Dad crashed 11-tonne truck into son’s home in family feud ‘revenge attack’

Malcolm Wyatt
Malcolm Wyatt was spared an immediate prison term by a judge at Southampton Crown Court

A BITTER feud over a family business caused a Ringwood man to crash his 11-tonne tipper truck into his son’s home, endangering the lives of his two young grandchildren as they slept inside, a court heard.


A furious Malcolm Wyatt executed a “revenge attack” against son Ashley and almost caused the house to collapse, Southampton Crown Court was told.

The pair had a “falling out”, prosecutor Tim Lawson said, over Wyatt Aggregates Ltd. Both directors of the business, they each were in the process of instigating civil proceedings against the other.

Matters “came to a head” on 11th July, the prosecutor continued, when Ashley Wyatt removed a number of items from the Crow Lane base of the business.

Malcolm contacted police and urged them to investigate but the force, wary of the prospect of civil proceedings, declined to do so.

As a result the situation “deteriorated” Mr Lawson said, with Malcolm turning up at his son’s Ringwood home just after 8pm on 14th July while at the wheel of the 11-tonne truck.

Malcolm (57) was sitting in the cab with the engine running. He had phoned police – his mobile was on loud speaker so it could be heard – Mr Lawson explained, adding: “He said he would drive into the house if nothing is done.”

Ashley’s wife Louise was standing near the cab when he realised his father was going to carry out his threat, so had to shout to her to get out of the way.

“The defendant then reversed at speed, hitting the main entrance of the house,” Mr Lawson added. “The defendant moved the lorry five to 10 metres forward and then reversed again, driving at the house for the second time. He caused part of the front to cave in around the door.”

Mr Lawson said two of Ashley and Louise’s children, aged five and eight, were asleep in a downstairs room of the property. Had the house collapsed, it “could have killed” the youngsters.

At one point the eight-year-old got out of bed because of the commotion and approached the door. He could have been hit had Malcolm reversed a third time, Mr Lawson said, but fortunately the defendant drove off.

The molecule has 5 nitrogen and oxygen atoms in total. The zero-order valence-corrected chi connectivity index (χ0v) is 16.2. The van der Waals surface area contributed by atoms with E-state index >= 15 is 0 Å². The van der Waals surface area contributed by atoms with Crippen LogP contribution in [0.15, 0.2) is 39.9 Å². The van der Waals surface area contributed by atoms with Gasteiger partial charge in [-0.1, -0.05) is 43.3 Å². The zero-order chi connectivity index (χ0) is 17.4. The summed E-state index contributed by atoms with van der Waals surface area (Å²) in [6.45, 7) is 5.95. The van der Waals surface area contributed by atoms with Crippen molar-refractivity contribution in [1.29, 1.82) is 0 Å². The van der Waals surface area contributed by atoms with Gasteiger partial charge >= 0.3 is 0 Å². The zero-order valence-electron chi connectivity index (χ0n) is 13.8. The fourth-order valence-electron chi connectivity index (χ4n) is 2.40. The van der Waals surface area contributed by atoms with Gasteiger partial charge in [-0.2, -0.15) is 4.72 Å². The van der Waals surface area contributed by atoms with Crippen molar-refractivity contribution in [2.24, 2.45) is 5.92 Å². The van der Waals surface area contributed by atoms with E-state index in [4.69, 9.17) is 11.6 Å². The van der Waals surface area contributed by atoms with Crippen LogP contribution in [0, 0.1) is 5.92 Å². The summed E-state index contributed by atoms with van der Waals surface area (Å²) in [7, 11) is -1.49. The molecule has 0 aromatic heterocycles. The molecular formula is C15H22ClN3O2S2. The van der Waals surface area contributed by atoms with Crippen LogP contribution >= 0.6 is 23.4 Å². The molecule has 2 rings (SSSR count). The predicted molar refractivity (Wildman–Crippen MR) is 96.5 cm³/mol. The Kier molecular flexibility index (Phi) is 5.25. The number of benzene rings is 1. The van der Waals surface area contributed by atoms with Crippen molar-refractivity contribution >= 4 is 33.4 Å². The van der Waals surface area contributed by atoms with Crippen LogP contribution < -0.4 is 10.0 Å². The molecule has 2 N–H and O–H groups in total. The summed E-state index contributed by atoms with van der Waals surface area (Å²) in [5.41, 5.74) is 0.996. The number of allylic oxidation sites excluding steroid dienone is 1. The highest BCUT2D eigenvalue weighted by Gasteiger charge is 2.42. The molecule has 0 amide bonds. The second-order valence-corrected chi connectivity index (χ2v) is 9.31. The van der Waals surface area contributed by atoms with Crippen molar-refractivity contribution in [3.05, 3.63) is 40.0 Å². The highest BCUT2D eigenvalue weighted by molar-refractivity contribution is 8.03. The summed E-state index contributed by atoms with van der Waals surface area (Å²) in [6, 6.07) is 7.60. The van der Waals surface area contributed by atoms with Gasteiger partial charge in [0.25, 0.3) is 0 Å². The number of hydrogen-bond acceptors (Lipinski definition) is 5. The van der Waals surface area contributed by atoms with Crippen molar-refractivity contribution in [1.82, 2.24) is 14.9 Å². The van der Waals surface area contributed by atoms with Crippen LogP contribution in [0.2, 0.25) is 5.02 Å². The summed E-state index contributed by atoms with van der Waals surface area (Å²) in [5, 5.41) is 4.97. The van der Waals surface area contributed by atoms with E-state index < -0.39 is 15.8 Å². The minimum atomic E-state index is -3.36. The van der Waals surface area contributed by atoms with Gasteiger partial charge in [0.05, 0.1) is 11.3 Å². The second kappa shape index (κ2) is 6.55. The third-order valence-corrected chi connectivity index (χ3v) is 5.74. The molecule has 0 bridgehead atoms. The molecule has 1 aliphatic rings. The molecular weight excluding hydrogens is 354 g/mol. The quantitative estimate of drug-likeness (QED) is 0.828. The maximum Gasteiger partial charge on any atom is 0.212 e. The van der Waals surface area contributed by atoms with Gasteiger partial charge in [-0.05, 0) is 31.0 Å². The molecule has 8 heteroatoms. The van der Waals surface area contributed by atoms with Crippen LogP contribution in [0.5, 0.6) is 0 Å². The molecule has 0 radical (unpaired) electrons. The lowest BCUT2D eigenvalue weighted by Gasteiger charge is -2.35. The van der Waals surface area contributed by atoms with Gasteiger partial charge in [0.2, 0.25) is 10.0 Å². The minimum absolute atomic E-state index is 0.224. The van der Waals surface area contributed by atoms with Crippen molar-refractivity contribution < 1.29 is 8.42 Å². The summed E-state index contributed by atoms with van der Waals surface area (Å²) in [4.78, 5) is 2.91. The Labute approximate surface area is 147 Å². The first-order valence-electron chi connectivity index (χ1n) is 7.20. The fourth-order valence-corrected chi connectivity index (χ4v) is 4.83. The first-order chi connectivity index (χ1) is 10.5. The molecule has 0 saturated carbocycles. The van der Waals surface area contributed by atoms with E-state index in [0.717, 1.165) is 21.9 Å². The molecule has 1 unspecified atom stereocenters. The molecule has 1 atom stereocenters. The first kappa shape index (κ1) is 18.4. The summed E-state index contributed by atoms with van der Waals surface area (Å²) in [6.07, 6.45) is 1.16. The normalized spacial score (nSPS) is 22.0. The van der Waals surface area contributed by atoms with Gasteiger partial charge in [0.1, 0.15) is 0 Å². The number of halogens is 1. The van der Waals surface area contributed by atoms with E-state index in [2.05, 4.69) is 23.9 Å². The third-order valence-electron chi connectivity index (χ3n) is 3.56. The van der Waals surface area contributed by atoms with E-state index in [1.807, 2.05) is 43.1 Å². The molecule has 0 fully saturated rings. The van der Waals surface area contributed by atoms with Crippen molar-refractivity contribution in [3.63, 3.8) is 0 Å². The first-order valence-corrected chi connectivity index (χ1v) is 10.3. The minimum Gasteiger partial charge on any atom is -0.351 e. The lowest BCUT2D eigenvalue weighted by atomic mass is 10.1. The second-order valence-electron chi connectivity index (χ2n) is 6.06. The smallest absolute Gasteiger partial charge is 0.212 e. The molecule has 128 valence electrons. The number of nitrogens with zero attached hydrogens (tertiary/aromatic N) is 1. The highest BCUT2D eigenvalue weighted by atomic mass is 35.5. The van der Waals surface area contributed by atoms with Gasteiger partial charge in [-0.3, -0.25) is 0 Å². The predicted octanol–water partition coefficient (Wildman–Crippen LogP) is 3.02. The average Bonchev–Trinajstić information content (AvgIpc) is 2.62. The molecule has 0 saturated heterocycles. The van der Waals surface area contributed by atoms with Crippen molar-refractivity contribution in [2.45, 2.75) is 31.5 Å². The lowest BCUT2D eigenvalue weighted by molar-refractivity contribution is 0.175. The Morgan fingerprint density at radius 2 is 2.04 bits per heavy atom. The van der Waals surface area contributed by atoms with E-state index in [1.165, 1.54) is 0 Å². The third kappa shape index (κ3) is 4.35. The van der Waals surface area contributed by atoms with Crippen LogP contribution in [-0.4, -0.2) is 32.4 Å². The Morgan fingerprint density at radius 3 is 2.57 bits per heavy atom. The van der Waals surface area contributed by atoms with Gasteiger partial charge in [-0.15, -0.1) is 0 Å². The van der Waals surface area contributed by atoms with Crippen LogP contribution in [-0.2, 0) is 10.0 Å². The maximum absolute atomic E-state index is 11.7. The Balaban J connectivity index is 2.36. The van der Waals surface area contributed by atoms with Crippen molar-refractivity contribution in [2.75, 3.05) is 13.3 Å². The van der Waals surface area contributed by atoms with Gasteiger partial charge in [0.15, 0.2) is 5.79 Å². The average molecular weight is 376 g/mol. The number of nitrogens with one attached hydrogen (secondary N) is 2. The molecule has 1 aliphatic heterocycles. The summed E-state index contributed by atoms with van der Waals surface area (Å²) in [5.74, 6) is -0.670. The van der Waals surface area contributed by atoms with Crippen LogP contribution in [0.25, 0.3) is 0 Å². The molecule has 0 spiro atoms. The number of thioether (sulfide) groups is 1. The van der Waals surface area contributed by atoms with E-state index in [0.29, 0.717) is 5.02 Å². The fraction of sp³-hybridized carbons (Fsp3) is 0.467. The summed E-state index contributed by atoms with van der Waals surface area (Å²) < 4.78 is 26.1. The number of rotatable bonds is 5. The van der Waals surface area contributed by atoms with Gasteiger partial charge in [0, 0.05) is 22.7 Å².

During the incident Louise could hear Malcolm making threats to kill Ashley, the prosecutor added, calling the incident a “revenge attack”.

In victim statements Louise said she felt “shock and horror” while Ashley was “completely gutted” his relationship with his father had declined to such an extent.

Police arrested Malcolm the day after the incident. After being released, he went home and his partner heard him make more threats against Ashley, so she called officers, who rearrested him.

In interview with police Malcolm said: “I cannot deal with him any more – the only way is to kill the ****”.

He also said he  went to his doctor and asked to be referred to a mental health team but the GP refused.

Mr Lawson outlined the damage to the house cost £16,775 to fix and Ashley claimed he had suffered more than £9,000 in lost earnings.

The court heard Malcolm had no previous criminal record. He appeared having pleaded guilty to making threats to kill and criminal damage at an earlier hearing.

Defending Malcolm, Jo Chester said he had successfully worked in the aggregate industry for more than 18 years and had a good reputation.

She claimed Ashley initially worked on oil rigs but found that incompatible with family life and his father had opted to bring him into his business. As part of that move Malcolm retained a 50% share and gave Ashley and Louise a 25% stake each, meaning not one person had overall control.

The relationship subsequently “deteriorated” and “regrettably” Malcolm had not sought legal advice to redress the controlling stake, Ms Chester said.

Malcolm claimed his son tried to run the business – which they had not agreed to – did “not do any work” or felt it was “beneath him”, and sacked his sister, Ms Chester stated in court.

The defendant, who lives at The Mount, Poulner, found it “difficult to retain perspective” amid the feud, she said, and Malcolm claimed machinery that she said was worth £100,000 had been taken from the firm’s base by Ashley.

Ms Chester said her client believed he had “tried to go about things in the right way” as he had reported the incident to police and gone to his GP. But he had been frustrated by their responses.

The family was “eternally divided”, Ms Chester continued, since Malcolm wanted no more contact with his son and will no longer be allowed to see his grandchildren.

“He will have to try and salvage what he can of a very good reputation and hard earned working life that has now been completely destroyed,” Ms Chester remarked.

Sentencing, Judge Gary Burrell told Malcolm: “You cannot take the law into your own hands.”

He continued: “It’s just dreadful what you did. It was gratuitous and undeserved. Whatever you felt the grievance was it did not merit those actions in any shape or form.

“Putting it simply, you could easily have killed someone. Quite easily. As it was, you caused significant damage. And you may have ruined your relationship, not just with your son, but your own grandchildren in due course.”

Noting the defendant’s previous good character, his mental health at the time as well as Malcolm’s time in custody, Judge Burrell suspended the 16-month jail term he imposed for two years.

He ordered Malcolm to do 150 hours of unpaid work and gave him a three-year restraining order that bans him from contacting his son and daughter-in-law or going to their address.

Judge Burrell told Malcolm to pay £16,775 compensation to Ashley for the damage caused and warned him not to reoffend.

“There will be no more, I can assure you of that,” Malcolm told him.